How to combat the Soton’s arguments on Rosh Hashonah

The tekiyos that are blown during Musaf are known as tekiyos d’meumad--the tekiyos blown while standing. During these tekiyos, both the ba’al tokaya and those who are listening to the tekiyos must stand. It is also forbidden to lean on an object or structure to the extent that one would fall if the support was removed. B’dieved, one who sat during these tekiyos has still fulfilled his obligation. The tekiyos before Musaf are known as tekiyos d’meyushav—the tekiyos blown while sitting--since one may sit while blowing or listening to these blasts. Since these tekiyos were not the primary tekiyos designated to fulfill the basic obligation, sitting is permitted. The purpose of these tekiyos is to convey our affinity for the mitzvah of tekiyas shofar by blowing extra blasts. This will in turn dispel any arguments from the prosecuting angel.

[שו"ע תקפה, א, ומשנ"ב ב; ביאורים ומוספים דרשו, 4]

Why do we stand during birchos hamitzvos?

All birchos hamitzvos must be said while standing. The word v’tzivonu (“and He commanded us”) connotes that we are in Hashem’s service; just as the avodah in the Beis Hamikdosh was done while standing, we stand when calling attention to our own service. In addition, sitting during the brochah gives the impression of denigrating the mitzvah. Those who are fulfilling their obligation by listening to the brochah must also stand during its recital.

Although, as explained, a person is allowed to sit during the tekiyos d’meyushav, it has become customary for the tzibur to stand while listening to the blowing. Some Achronim explain the reason as follows: A person must not talk from when the brochah is recited (before Musaf) until after the tekiyos d’meumad are blown. Since it is difficult for people not to talk, the primary tekiyos were switched from being blown during Musaf to being blown before Musaf. As such, the tzibur must stand while they are blown.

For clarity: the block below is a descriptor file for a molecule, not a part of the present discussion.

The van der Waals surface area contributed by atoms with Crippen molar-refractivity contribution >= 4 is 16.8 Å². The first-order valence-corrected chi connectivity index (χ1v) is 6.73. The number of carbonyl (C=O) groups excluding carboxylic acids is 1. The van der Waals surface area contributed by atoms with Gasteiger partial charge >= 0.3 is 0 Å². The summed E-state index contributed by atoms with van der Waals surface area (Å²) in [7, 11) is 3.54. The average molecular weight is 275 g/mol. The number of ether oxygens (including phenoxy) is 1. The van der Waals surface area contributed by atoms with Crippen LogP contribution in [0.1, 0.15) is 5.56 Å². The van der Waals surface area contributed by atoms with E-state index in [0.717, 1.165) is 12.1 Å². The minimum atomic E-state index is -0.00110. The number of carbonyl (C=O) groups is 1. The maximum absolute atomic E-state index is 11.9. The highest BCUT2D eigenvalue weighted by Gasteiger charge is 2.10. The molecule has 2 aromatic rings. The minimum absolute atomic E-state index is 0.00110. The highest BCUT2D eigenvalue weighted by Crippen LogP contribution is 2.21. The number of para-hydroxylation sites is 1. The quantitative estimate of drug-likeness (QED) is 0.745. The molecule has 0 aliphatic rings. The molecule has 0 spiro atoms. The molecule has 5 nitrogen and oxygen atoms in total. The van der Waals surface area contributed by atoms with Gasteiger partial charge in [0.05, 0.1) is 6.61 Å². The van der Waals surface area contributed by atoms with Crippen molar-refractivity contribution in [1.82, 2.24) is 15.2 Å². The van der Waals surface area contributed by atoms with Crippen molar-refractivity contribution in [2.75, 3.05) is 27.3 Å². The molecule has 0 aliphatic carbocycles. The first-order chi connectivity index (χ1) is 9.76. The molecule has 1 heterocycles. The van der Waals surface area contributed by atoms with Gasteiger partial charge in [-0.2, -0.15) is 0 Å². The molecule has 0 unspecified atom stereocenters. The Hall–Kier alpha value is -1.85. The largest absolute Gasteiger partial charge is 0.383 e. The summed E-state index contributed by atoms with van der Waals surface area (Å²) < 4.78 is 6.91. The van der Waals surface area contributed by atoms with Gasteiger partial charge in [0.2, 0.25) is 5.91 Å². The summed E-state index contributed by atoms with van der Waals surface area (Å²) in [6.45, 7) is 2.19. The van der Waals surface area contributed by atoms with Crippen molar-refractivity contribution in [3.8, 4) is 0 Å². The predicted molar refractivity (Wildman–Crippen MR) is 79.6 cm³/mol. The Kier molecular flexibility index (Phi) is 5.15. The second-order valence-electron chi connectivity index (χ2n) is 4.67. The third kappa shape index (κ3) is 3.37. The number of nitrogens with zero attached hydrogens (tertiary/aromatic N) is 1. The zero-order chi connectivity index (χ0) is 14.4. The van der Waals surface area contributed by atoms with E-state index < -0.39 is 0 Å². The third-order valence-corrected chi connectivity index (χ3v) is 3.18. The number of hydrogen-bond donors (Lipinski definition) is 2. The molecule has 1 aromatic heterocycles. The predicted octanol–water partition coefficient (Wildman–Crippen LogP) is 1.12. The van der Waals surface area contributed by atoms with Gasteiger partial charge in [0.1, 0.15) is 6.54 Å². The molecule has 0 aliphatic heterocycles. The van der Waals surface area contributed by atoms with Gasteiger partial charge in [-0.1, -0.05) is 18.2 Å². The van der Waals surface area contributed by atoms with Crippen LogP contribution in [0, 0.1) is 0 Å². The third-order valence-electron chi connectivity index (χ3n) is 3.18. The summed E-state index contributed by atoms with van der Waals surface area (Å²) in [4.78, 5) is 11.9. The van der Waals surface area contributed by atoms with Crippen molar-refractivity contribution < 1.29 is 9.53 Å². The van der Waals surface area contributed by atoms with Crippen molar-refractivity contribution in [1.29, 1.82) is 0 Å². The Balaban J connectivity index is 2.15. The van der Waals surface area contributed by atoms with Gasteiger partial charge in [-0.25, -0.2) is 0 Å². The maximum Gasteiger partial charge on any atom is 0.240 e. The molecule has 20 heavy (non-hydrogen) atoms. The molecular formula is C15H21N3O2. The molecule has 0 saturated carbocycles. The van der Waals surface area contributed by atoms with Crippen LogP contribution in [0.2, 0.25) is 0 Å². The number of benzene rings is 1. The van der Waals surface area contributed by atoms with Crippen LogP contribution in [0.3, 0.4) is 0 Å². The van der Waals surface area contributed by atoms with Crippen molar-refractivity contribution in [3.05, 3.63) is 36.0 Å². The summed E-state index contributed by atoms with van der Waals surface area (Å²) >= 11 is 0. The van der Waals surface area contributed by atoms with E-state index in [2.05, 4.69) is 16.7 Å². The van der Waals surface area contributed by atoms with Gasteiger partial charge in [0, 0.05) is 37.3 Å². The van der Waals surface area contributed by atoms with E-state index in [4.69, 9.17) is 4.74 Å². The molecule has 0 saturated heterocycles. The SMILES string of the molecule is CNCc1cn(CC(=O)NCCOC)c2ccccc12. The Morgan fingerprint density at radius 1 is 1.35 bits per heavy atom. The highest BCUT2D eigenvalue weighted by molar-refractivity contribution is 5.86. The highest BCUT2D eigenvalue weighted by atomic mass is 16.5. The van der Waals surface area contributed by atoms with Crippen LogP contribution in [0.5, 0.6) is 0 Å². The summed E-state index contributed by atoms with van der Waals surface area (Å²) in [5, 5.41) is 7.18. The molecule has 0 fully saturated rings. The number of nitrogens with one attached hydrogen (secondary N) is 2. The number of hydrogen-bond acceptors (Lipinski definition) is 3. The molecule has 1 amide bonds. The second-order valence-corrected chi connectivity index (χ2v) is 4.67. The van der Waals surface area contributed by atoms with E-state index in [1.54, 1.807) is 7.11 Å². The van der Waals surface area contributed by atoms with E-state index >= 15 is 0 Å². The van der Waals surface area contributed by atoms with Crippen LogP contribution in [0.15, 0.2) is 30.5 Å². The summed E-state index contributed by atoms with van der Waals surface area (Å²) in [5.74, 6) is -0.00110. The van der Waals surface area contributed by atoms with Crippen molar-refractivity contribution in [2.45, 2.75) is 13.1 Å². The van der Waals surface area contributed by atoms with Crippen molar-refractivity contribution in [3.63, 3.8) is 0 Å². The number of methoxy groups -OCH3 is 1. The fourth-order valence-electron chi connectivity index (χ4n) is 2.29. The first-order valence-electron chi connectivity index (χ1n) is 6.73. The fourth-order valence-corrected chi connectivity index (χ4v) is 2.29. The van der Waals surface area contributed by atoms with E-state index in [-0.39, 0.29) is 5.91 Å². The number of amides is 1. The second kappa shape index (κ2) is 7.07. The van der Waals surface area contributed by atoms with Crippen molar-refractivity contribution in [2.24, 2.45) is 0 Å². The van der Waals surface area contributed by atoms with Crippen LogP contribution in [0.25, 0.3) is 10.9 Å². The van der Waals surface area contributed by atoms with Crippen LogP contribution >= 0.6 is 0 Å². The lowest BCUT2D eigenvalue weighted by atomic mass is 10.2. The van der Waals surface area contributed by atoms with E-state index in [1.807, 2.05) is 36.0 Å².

[משנ"ב תקפה, א; ביאורים ומוספים דרשו, 1, 3 ו־4, בהרחבה ע"פ המקור]

When should a bris be scheduled on Rosh Hashonah?

A bris milah that takes place on Rosh Hashonah should be scheduled before tekiyas shofar, based on the following three reasons: 1) Bris milah is reminiscent of Avrohom Avinu, while tekiyas shofar with a ram’s horn is evocative of Akeidas Yitzchok. It is proper to commemorate the father before the son. 2) Bris milah is more commonplace than Tekiyas Shofar. As a rule, the more frequent mitzvah has precedence over the less common mitzvah. 3) It is beneficial for the tzibur to have the merit of bris milah during tekiyas shofar. Even if the bris will not take place in shul, it is appropriate to schedule a bris before tekiyas shofar for the above reasons.

[שו"ע תקפד, ד, ומשנ"ב יא]
  • The custom in some congregations is to open the Aron Hakodesh during Avinu Malkeinu. Those who have this custom also stand during Avinu Malkeinu out of respect for the sifrei Torah.

  • The poskim encourage all G-d-fearing people to receive an aliya during the Yomim Noraim. Although it may entail some form of financial outlay, it is nonetheless important to do so.

  • Although throughout the year a minor may receive the aliya of maftir, only a married and respected member of the community should receive the aliya during the Yomim Noraim. Some are not particular about this matter, except in the case of maftir on Shabbos Shuvah

  • Why should the shofar be blown from the right side of the mouth?

  • Which side should a left-handed person blow from?

  • Why should the shofar be covered during the brochah?
PLEASE NOTE: The information in this email is for learning purposes only. Please review the Mishna Berura and Biurim U'Musafim before making a halachic decision. Hebrew words are occasionally transliterated to enable a smoother reading of the text. Common Ashkenazi pronunciation is generally used in these cases.
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